Tumor and red bone marrow dosimetry: comparison of methods for prospective treatment planning in pretargeted radioimmunotherapy

Wietske Woliner-van der Weg*, Rafke Schoffelen, Robert F. Hobbs, Martin Gotthardt, David M. Goldenberg, Robert M. Sharkey, Cornelis H. Slump, Winette T.A. van der Graaf, Wim J.G. Oyen, Otto C. Boerman, George Sgouros, Eric P. Visser

*Corresponding author for this work

    Research output: Contribution to journalArticleAcademicpeer-review

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    Background: Red bone marrow (RBM) toxicity is dose-limiting in (pretargeted) radioimmunotherapy (RIT). Previous blood-based and two-dimensional (2D) image-based methods have failed to show a clear dose-response relationship. We developed a three-dimensional (3D) image-based RBM dosimetry approach using the Monte Carlo-based 3D radiobiological dosimetry (3D-RD) software and determined its additional value for predicting RBM toxicity. Methods: RBM doses were calculated for 13 colorectal cancer patients after pretargeted RIT with the two-step administration of an anti-CEA × anti-HSG bispecific monoclonal antibody and a 177Lu-labeled di-HSG-peptide. 3D-RD RBM dosimetry was based on the lumbar vertebrae, delineated on single photon emission computed tomography (SPECT) scans acquired directly, 3, 24, and 72 h after 177Lu administration. RBM doses were correlated to hematologic effects, according to NCI-CTC v3 and compared with conventional 2D cranium-based and blood-based dosimetry results. Tumor doses were calculated with 3D-RD, which has not been possible with 2D dosimetry. Tumor-to-RBM dose ratios were calculated and compared for 177Lu-based pretargeted RIT and simulated pretargeted RIT with 90Y. Results: 3D-RD RBM doses of all seven patients who developed thrombocytopenia were higher (range 0.43 to 0.97 Gy) than that of the six patients without thrombocytopenia (range 0.12 to 0.39 Gy), except in one patient (0.47 Gy) without thrombocytopenia but with grade 2 leucopenia. Blood and 2D image-based RBM doses for patients with grade 1 to 2 thrombocytopenia were in the same range as in patients without thrombocytopenia (0.14 to 0.29 and 0.11 to 0.26 Gy, respectively). Blood-based RBM doses for two grade 3 to 4 patients were higher (0.66 and 0.51 Gy, respectively) than the others, and the cranium-based dose of only the grade 4 patient was higher (0.34 Gy). Tumor-to-RBM dose ratios would increase by 25% on average when treating with 90Y instead of 177Lu. Conclusions: 3D dosimetry identifies patients at risk of developing any grade of RBM toxicity more accurately than blood- or 2D image-based methods. It has the added value to enable calculation of tumor-to-RBM dose ratios.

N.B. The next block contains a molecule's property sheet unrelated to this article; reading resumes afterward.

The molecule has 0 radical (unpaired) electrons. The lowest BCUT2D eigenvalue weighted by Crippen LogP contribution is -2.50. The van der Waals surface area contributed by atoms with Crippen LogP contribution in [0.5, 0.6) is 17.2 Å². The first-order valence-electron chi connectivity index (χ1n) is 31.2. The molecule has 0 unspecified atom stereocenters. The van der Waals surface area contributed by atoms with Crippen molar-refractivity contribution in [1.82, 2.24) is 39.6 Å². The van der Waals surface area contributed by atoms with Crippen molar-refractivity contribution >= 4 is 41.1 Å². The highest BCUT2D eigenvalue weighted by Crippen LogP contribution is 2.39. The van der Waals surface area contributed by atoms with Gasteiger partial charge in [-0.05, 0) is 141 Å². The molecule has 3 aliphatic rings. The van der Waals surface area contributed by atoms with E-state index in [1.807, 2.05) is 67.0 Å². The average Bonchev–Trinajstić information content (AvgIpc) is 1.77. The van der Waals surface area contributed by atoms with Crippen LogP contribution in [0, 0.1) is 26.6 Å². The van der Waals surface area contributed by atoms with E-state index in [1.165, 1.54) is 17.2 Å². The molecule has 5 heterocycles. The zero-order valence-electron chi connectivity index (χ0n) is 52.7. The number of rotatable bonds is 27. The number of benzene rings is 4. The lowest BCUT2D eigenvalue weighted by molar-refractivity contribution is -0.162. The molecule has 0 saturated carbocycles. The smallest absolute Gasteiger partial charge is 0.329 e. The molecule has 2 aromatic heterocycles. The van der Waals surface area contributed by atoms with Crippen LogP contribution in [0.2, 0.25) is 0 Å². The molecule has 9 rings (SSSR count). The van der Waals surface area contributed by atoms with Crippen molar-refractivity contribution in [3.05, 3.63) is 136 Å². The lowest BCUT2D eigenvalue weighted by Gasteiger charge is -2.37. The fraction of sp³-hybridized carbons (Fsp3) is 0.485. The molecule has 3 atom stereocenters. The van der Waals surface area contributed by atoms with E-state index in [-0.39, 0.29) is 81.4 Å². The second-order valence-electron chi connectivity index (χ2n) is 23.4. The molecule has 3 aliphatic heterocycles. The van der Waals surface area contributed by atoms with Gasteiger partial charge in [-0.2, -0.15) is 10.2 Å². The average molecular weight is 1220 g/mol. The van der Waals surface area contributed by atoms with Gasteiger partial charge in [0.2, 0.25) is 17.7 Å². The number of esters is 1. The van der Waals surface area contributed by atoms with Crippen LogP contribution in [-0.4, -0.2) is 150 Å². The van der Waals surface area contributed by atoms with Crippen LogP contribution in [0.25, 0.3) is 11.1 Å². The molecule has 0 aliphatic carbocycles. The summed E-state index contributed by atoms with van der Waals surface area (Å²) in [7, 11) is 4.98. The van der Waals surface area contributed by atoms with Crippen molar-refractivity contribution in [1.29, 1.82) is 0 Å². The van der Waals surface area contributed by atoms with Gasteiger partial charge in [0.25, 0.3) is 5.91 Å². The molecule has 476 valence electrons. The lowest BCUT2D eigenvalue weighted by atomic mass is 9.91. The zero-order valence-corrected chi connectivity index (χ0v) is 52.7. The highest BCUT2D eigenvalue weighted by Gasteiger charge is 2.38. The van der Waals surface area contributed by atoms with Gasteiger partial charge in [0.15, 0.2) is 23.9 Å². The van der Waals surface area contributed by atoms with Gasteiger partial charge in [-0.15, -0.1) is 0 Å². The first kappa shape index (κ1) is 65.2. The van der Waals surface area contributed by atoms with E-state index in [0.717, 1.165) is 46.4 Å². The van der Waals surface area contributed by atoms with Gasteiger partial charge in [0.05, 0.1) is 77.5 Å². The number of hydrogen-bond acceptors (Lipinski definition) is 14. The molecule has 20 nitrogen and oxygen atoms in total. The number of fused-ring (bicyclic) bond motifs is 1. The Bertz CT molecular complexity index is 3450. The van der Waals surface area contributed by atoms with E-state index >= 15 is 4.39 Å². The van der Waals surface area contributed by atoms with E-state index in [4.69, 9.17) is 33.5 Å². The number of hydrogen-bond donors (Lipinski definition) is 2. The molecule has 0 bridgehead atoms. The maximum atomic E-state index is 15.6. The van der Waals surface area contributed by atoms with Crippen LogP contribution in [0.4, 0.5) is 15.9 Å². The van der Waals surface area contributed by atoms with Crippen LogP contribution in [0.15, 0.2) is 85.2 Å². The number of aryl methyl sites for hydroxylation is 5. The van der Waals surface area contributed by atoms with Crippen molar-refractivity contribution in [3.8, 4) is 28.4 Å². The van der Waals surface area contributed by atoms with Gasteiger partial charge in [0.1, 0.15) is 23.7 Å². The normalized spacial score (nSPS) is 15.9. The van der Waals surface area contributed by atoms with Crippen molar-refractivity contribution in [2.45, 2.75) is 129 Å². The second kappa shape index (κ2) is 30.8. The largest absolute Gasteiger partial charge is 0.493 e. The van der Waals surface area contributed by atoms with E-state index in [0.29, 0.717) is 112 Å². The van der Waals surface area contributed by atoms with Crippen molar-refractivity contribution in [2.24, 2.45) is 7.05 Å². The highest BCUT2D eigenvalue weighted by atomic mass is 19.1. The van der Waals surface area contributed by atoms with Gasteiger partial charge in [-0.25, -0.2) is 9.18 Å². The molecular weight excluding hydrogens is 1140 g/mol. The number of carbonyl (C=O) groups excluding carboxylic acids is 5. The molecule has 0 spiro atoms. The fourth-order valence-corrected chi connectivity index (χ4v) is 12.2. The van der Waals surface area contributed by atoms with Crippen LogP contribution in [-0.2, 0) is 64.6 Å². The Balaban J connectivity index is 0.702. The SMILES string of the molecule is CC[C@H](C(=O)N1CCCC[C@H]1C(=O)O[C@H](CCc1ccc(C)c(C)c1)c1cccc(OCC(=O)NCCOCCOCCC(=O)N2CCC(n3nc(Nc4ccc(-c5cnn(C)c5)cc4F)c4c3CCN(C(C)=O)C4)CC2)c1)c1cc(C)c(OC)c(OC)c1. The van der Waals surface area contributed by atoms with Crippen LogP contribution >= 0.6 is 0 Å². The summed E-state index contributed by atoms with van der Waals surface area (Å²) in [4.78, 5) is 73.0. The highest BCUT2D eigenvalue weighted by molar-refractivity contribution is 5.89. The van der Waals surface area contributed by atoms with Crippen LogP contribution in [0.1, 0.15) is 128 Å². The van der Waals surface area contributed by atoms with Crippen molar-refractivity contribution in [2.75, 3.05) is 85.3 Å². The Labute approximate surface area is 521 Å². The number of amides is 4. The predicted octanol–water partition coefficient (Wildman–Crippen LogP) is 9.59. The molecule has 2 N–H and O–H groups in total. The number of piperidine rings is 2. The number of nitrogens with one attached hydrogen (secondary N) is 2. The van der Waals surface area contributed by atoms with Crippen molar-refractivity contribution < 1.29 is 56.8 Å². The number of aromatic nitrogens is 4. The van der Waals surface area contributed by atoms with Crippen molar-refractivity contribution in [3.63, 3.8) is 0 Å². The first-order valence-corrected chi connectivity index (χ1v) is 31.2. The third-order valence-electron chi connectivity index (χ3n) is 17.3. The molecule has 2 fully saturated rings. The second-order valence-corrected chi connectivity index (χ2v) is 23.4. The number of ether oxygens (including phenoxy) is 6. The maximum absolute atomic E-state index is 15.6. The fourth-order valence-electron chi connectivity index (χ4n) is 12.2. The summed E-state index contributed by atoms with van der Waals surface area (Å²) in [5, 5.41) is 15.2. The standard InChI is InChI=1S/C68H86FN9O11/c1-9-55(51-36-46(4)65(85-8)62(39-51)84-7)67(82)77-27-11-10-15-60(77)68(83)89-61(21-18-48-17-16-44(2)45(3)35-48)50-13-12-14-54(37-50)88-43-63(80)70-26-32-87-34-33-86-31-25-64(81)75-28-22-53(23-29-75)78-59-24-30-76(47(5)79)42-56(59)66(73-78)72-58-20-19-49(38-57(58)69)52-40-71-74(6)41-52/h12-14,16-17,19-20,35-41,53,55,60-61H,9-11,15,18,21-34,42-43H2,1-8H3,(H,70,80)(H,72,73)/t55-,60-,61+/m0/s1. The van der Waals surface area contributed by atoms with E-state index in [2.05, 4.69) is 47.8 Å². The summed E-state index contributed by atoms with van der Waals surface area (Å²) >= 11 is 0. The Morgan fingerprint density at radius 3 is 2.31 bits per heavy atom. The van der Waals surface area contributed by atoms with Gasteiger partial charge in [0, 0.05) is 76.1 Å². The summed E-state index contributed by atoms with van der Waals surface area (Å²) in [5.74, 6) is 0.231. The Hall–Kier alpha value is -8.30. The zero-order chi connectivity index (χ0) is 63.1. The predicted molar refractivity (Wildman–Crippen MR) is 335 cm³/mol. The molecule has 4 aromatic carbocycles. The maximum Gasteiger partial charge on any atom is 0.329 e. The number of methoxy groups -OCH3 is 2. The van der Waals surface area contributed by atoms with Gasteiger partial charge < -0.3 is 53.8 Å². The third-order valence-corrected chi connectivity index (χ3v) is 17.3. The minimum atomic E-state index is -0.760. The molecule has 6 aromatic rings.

Original languageEnglish
    Article number5
    Pages (from-to)1-14
    Number of pages14
    JournalEJNMMI physics
    Issue number1
    Publication statusPublished - 1 Dec 2015


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